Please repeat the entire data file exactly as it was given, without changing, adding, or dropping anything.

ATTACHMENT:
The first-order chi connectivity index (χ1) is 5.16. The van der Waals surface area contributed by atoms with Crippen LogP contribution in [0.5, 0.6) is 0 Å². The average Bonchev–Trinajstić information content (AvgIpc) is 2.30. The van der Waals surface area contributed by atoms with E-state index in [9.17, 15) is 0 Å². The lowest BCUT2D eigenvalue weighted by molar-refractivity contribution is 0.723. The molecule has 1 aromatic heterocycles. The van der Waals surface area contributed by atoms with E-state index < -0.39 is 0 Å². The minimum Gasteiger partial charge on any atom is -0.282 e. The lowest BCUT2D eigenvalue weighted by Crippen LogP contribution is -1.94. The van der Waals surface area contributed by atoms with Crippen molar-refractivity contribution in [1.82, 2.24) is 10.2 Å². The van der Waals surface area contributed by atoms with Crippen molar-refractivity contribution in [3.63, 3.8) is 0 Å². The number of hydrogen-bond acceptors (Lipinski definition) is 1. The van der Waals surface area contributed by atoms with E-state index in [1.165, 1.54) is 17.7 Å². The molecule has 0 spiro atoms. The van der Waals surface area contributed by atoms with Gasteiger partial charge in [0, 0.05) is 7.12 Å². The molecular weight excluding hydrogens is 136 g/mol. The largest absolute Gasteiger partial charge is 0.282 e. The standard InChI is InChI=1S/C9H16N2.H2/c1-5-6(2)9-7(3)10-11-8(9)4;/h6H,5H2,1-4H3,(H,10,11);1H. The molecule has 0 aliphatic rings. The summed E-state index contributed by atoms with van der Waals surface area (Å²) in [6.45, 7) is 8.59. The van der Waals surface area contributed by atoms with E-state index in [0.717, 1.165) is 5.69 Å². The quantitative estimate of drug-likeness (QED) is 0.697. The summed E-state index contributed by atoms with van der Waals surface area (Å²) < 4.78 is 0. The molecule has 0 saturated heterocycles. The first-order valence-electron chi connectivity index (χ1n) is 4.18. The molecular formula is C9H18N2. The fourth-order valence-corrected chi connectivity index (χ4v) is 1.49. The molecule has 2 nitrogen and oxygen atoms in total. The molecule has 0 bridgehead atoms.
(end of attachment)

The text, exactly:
The first-order chi connectivity index (χ1) is 5.16. The van der Waals surface area contributed by atoms with Crippen LogP contribution in [0.5, 0.6) is 0 Å². The average Bonchev–Trinajstić information content (AvgIpc) is 2.30. The van der Waals surface area contributed by atoms with E-state index in [9.17, 15) is 0 Å². The lowest BCUT2D eigenvalue weighted by molar-refractivity contribution is 0.723. The molecule has 1 aromatic heterocycles. The van der Waals surface area contributed by atoms with E-state index < -0.39 is 0 Å². The minimum Gasteiger partial charge on any atom is -0.282 e. The lowest BCUT2D eigenvalue weighted by Crippen LogP contribution is -1.94. The van der Waals surface area contributed by atoms with Crippen molar-refractivity contribution in [1.82, 2.24) is 10.2 Å². The van der Waals surface area contributed by atoms with Crippen molar-refractivity contribution in [3.63, 3.8) is 0 Å². The number of hydrogen-bond acceptors (Lipinski definition) is 1. The van der Waals surface area contributed by atoms with E-state index in [1.165, 1.54) is 17.7 Å². The molecule has 0 spiro atoms. The van der Waals surface area contributed by atoms with Gasteiger partial charge in [0, 0.05) is 7.12 Å². The molecular weight excluding hydrogens is 136 g/mol. The largest absolute Gasteiger partial charge is 0.282 e. The standard InChI is InChI=1S/C9H16N2.H2/c1-5-6(2)9-7(3)10-11-8(9)4;/h6H,5H2,1-4H3,(H,10,11);1H. The molecule has 0 aliphatic rings. The summed E-state index contributed by atoms with van der Waals surface area (Å²) in [6.45, 7) is 8.59. The van der Waals surface area contributed by atoms with E-state index in [0.717, 1.165) is 5.69 Å². The quantitative estimate of drug-likeness (QED) is 0.697. The summed E-state index contributed by atoms with van der Waals surface area (Å²) < 4.78 is 0. The molecule has 0 saturated heterocycles. The first-order valence-electron chi connectivity index (χ1n) is 4.18. The molecular formula is C9H18N2. The fourth-order valence-corrected chi connectivity index (χ4v) is 1.49. The molecule has 2 nitrogen and oxygen atoms in total. The molecule has 0 bridgehead atoms.